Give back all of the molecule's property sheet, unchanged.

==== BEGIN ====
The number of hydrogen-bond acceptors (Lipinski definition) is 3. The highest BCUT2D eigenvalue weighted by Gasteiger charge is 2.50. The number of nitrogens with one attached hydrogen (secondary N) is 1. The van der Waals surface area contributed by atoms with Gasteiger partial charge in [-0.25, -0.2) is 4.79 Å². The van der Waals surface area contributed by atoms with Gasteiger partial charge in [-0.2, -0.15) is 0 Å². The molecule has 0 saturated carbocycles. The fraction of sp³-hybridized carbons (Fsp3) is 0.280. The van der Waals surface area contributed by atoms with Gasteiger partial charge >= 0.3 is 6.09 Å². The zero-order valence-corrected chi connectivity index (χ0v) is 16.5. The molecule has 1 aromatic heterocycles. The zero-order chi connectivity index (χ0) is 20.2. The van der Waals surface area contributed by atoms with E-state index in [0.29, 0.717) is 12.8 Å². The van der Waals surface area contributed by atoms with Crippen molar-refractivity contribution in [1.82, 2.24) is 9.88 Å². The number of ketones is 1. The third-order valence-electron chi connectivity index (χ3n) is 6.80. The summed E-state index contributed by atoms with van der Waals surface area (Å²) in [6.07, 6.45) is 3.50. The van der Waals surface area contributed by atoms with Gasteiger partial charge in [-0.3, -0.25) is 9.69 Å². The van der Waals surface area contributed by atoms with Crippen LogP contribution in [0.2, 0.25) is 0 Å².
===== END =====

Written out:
The number of hydrogen-bond acceptors (Lipinski definition) is 3. The highest BCUT2D eigenvalue weighted by Gasteiger charge is 2.50. The number of nitrogens with one attached hydrogen (secondary N) is 1. The van der Waals surface area contributed by atoms with Gasteiger partial charge in [-0.25, -0.2) is 4.79 Å². The van der Waals surface area contributed by atoms with Gasteiger partial charge in [-0.2, -0.15) is 0 Å². The molecule has 0 saturated carbocycles. The fraction of sp³-hybridized carbons (Fsp3) is 0.280. The van der Waals surface area contributed by atoms with Gasteiger partial charge >= 0.3 is 6.09 Å². The zero-order valence-corrected chi connectivity index (χ0v) is 16.5. The molecule has 1 aromatic heterocycles. The zero-order chi connectivity index (χ0) is 20.2. The van der Waals surface area contributed by atoms with E-state index in [0.29, 0.717) is 12.8 Å². The van der Waals surface area contributed by atoms with Crippen molar-refractivity contribution in [1.82, 2.24) is 9.88 Å². The number of ketones is 1. The third-order valence-electron chi connectivity index (χ3n) is 6.80. The summed E-state index contributed by atoms with van der Waals surface area (Å²) in [6.07, 6.45) is 3.50. The van der Waals surface area contributed by atoms with Gasteiger partial charge in [-0.3, -0.25) is 9.69 Å². The van der Waals surface area contributed by atoms with Crippen LogP contribution in [0.2, 0.25) is 0 Å².